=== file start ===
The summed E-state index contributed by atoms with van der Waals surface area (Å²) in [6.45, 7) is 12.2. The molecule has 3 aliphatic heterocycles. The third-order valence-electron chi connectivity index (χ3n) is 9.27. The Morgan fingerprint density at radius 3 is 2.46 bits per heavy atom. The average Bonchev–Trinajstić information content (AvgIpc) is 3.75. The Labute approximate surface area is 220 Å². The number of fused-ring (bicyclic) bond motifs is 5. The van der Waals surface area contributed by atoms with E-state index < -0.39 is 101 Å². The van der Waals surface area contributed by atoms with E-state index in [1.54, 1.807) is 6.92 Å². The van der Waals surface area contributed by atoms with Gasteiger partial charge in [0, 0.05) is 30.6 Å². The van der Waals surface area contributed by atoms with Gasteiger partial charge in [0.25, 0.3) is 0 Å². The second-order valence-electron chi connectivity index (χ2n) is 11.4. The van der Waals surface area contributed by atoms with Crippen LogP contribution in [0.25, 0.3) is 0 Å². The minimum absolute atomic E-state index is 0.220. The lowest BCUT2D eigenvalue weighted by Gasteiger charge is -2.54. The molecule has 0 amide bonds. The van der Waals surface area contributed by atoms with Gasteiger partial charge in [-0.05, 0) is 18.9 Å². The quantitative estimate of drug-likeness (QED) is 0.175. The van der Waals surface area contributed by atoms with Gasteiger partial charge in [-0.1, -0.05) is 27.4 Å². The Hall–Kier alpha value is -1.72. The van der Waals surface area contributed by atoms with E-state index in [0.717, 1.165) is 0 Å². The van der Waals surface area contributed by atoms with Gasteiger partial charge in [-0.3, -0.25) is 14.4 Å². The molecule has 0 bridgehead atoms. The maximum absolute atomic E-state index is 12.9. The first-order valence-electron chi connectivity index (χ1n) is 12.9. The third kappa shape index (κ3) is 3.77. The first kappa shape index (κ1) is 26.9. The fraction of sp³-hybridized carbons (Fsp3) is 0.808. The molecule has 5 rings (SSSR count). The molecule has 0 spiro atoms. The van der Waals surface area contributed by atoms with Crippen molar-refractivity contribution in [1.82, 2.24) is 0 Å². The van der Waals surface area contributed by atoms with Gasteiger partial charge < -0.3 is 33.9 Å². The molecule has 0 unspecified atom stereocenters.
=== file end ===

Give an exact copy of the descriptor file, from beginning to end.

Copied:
The summed E-state index contributed by atoms with van der Waals surface area (Å²) in [6.45, 7) is 12.2. The molecule has 3 aliphatic heterocycles. The third-order valence-electron chi connectivity index (χ3n) is 9.27. The Morgan fingerprint density at radius 3 is 2.46 bits per heavy atom. The average Bonchev–Trinajstić information content (AvgIpc) is 3.75. The Labute approximate surface area is 220 Å². The number of fused-ring (bicyclic) bond motifs is 5. The van der Waals surface area contributed by atoms with E-state index < -0.39 is 101 Å². The van der Waals surface area contributed by atoms with E-state index in [1.54, 1.807) is 6.92 Å². The van der Waals surface area contributed by atoms with Gasteiger partial charge in [0, 0.05) is 30.6 Å². The van der Waals surface area contributed by atoms with Gasteiger partial charge in [0.25, 0.3) is 0 Å². The second-order valence-electron chi connectivity index (χ2n) is 11.4. The van der Waals surface area contributed by atoms with Crippen LogP contribution in [0.25, 0.3) is 0 Å². The minimum absolute atomic E-state index is 0.220. The lowest BCUT2D eigenvalue weighted by Gasteiger charge is -2.54. The molecule has 0 amide bonds. The van der Waals surface area contributed by atoms with Gasteiger partial charge in [-0.05, 0) is 18.9 Å². The quantitative estimate of drug-likeness (QED) is 0.175. The van der Waals surface area contributed by atoms with Gasteiger partial charge in [-0.1, -0.05) is 27.4 Å². The Hall–Kier alpha value is -1.72. The van der Waals surface area contributed by atoms with E-state index in [0.717, 1.165) is 0 Å². The van der Waals surface area contributed by atoms with Gasteiger partial charge in [-0.3, -0.25) is 14.4 Å². The molecule has 0 bridgehead atoms. The maximum absolute atomic E-state index is 12.9. The first-order valence-electron chi connectivity index (χ1n) is 12.9. The third kappa shape index (κ3) is 3.77. The first kappa shape index (κ1) is 26.9. The fraction of sp³-hybridized carbons (Fsp3) is 0.808. The molecule has 5 rings (SSSR count). The molecule has 0 spiro atoms. The van der Waals surface area contributed by atoms with Crippen molar-refractivity contribution in [1.82, 2.24) is 0 Å². The van der Waals surface area contributed by atoms with Gasteiger partial charge < -0.3 is 33.9 Å². The molecule has 0 unspecified atom stereocenters.